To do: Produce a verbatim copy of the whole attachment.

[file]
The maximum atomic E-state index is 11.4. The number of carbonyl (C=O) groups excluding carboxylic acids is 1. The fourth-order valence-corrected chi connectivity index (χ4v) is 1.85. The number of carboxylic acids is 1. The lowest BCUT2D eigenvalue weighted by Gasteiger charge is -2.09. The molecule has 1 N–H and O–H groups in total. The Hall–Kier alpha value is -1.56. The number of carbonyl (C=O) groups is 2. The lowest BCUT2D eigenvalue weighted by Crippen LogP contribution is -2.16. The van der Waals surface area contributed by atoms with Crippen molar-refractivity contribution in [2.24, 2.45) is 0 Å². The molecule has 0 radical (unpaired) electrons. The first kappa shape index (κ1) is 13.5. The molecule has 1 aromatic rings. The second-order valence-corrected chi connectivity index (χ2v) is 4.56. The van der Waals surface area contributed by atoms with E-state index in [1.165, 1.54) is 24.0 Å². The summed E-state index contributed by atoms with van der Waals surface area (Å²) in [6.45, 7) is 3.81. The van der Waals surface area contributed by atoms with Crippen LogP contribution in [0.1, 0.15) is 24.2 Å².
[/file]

The maximum atomic E-state index is 11.4. The number of carbonyl (C=O) groups excluding carboxylic acids is 1. The fourth-order valence-corrected chi connectivity index (χ4v) is 1.85. The number of carboxylic acids is 1. The lowest BCUT2D eigenvalue weighted by Gasteiger charge is -2.09. The molecule has 1 N–H and O–H groups in total. The Hall–Kier alpha value is -1.56. The number of carbonyl (C=O) groups is 2. The lowest BCUT2D eigenvalue weighted by Crippen LogP contribution is -2.16. The van der Waals surface area contributed by atoms with Crippen molar-refractivity contribution in [2.24, 2.45) is 0 Å². The molecule has 0 radical (unpaired) electrons. The first kappa shape index (κ1) is 13.5. The molecule has 1 aromatic rings. The second-order valence-corrected chi connectivity index (χ2v) is 4.56. The van der Waals surface area contributed by atoms with E-state index in [1.165, 1.54) is 24.0 Å². The summed E-state index contributed by atoms with van der Waals surface area (Å²) in [6.45, 7) is 3.81. The van der Waals surface area contributed by atoms with Crippen LogP contribution in [0.1, 0.15) is 24.2 Å².